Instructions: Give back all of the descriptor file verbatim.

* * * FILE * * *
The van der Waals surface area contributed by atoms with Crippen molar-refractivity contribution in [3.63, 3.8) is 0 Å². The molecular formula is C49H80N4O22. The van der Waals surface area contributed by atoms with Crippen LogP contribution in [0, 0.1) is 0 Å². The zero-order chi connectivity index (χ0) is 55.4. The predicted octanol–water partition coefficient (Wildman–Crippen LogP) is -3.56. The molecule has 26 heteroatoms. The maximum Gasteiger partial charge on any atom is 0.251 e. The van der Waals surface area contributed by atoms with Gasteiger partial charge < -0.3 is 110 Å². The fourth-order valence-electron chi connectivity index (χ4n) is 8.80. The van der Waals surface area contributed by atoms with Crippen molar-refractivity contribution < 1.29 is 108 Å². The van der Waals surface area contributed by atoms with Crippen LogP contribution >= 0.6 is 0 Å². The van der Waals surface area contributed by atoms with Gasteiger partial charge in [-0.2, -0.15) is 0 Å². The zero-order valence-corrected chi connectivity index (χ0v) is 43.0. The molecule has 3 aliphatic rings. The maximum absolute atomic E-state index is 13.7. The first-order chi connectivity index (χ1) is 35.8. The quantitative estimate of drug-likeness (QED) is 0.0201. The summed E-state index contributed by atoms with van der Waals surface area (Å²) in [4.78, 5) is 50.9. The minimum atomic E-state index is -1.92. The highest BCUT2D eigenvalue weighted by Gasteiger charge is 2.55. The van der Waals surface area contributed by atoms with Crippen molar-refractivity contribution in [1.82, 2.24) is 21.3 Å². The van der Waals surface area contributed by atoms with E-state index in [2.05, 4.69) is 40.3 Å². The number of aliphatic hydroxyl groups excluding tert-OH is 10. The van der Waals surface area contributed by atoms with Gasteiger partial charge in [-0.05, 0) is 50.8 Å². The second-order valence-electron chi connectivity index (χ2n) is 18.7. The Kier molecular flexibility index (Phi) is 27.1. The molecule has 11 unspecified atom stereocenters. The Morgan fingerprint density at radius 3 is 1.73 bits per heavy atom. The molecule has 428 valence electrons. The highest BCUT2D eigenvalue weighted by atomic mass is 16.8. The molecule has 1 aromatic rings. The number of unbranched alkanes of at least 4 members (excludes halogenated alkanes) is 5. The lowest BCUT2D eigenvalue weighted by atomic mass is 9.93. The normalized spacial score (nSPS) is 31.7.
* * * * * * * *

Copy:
The van der Waals surface area contributed by atoms with Crippen molar-refractivity contribution in [3.63, 3.8) is 0 Å². The molecular formula is C49H80N4O22. The van der Waals surface area contributed by atoms with Crippen LogP contribution in [0, 0.1) is 0 Å². The zero-order chi connectivity index (χ0) is 55.4. The predicted octanol–water partition coefficient (Wildman–Crippen LogP) is -3.56. The molecule has 26 heteroatoms. The maximum Gasteiger partial charge on any atom is 0.251 e. The van der Waals surface area contributed by atoms with Gasteiger partial charge < -0.3 is 110 Å². The fourth-order valence-electron chi connectivity index (χ4n) is 8.80. The van der Waals surface area contributed by atoms with Crippen molar-refractivity contribution < 1.29 is 108 Å². The van der Waals surface area contributed by atoms with Crippen LogP contribution >= 0.6 is 0 Å². The van der Waals surface area contributed by atoms with Gasteiger partial charge in [-0.2, -0.15) is 0 Å². The zero-order valence-corrected chi connectivity index (χ0v) is 43.0. The molecule has 3 aliphatic rings. The maximum absolute atomic E-state index is 13.7. The first-order chi connectivity index (χ1) is 35.8. The quantitative estimate of drug-likeness (QED) is 0.0201. The summed E-state index contributed by atoms with van der Waals surface area (Å²) in [4.78, 5) is 50.9. The minimum atomic E-state index is -1.92. The highest BCUT2D eigenvalue weighted by Gasteiger charge is 2.55. The van der Waals surface area contributed by atoms with Crippen molar-refractivity contribution in [1.82, 2.24) is 21.3 Å². The van der Waals surface area contributed by atoms with E-state index in [2.05, 4.69) is 40.3 Å². The number of aliphatic hydroxyl groups excluding tert-OH is 10. The van der Waals surface area contributed by atoms with Gasteiger partial charge in [-0.05, 0) is 50.8 Å². The second-order valence-electron chi connectivity index (χ2n) is 18.7. The Kier molecular flexibility index (Phi) is 27.1. The molecule has 11 unspecified atom stereocenters. The Morgan fingerprint density at radius 3 is 1.73 bits per heavy atom. The molecule has 428 valence electrons. The highest BCUT2D eigenvalue weighted by atomic mass is 16.8. The molecule has 1 aromatic rings. The number of unbranched alkanes of at least 4 members (excludes halogenated alkanes) is 5. The lowest BCUT2D eigenvalue weighted by atomic mass is 9.93. The normalized spacial score (nSPS) is 31.7.